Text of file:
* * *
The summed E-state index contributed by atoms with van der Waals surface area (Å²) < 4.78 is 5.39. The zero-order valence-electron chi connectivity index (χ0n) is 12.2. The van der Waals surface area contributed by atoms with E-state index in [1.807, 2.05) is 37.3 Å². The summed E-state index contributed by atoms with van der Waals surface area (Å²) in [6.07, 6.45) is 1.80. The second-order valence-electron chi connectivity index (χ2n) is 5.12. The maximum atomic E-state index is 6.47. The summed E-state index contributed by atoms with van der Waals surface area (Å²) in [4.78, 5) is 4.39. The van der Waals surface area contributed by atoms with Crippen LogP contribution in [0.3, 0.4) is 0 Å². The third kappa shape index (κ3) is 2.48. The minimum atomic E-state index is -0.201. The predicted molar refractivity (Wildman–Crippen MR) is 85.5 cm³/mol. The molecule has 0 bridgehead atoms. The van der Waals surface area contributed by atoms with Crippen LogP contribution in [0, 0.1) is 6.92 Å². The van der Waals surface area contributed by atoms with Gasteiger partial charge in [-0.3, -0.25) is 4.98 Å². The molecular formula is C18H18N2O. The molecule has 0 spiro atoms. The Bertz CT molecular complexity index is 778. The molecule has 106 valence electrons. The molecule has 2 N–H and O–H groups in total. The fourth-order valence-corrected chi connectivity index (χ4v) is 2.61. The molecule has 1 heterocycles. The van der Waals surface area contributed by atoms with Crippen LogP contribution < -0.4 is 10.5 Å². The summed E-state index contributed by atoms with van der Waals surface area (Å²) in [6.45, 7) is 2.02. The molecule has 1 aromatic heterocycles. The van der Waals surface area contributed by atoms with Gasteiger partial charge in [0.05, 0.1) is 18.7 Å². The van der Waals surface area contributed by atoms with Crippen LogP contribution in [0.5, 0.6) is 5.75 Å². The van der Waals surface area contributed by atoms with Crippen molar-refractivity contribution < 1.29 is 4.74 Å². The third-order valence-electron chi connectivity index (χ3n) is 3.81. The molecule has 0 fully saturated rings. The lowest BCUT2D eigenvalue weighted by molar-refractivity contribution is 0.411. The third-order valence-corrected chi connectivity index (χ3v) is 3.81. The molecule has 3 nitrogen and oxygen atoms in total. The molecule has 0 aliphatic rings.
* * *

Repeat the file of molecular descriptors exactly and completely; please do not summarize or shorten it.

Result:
The summed E-state index contributed by atoms with van der Waals surface area (Å²) < 4.78 is 5.39. The zero-order valence-electron chi connectivity index (χ0n) is 12.2. The van der Waals surface area contributed by atoms with E-state index in [1.807, 2.05) is 37.3 Å². The summed E-state index contributed by atoms with van der Waals surface area (Å²) in [6.07, 6.45) is 1.80. The second-order valence-electron chi connectivity index (χ2n) is 5.12. The maximum atomic E-state index is 6.47. The summed E-state index contributed by atoms with van der Waals surface area (Å²) in [4.78, 5) is 4.39. The van der Waals surface area contributed by atoms with Crippen LogP contribution in [0.3, 0.4) is 0 Å². The third kappa shape index (κ3) is 2.48. The minimum atomic E-state index is -0.201. The predicted molar refractivity (Wildman–Crippen MR) is 85.5 cm³/mol. The molecule has 0 bridgehead atoms. The van der Waals surface area contributed by atoms with Crippen LogP contribution in [0, 0.1) is 6.92 Å². The van der Waals surface area contributed by atoms with Gasteiger partial charge in [-0.3, -0.25) is 4.98 Å². The molecular formula is C18H18N2O. The molecule has 0 spiro atoms. The Bertz CT molecular complexity index is 778. The molecule has 106 valence electrons. The molecule has 2 N–H and O–H groups in total. The fourth-order valence-corrected chi connectivity index (χ4v) is 2.61. The molecule has 1 heterocycles. The van der Waals surface area contributed by atoms with Crippen LogP contribution < -0.4 is 10.5 Å². The summed E-state index contributed by atoms with van der Waals surface area (Å²) in [6.45, 7) is 2.02. The molecule has 1 aromatic heterocycles. The van der Waals surface area contributed by atoms with Gasteiger partial charge in [0.05, 0.1) is 18.7 Å². The van der Waals surface area contributed by atoms with Crippen LogP contribution in [0.5, 0.6) is 5.75 Å². The van der Waals surface area contributed by atoms with Crippen molar-refractivity contribution < 1.29 is 4.74 Å². The third-order valence-electron chi connectivity index (χ3n) is 3.81. The molecule has 0 fully saturated rings. The lowest BCUT2D eigenvalue weighted by molar-refractivity contribution is 0.411. The third-order valence-corrected chi connectivity index (χ3v) is 3.81. The molecule has 3 nitrogen and oxygen atoms in total. The molecule has 0 aliphatic rings.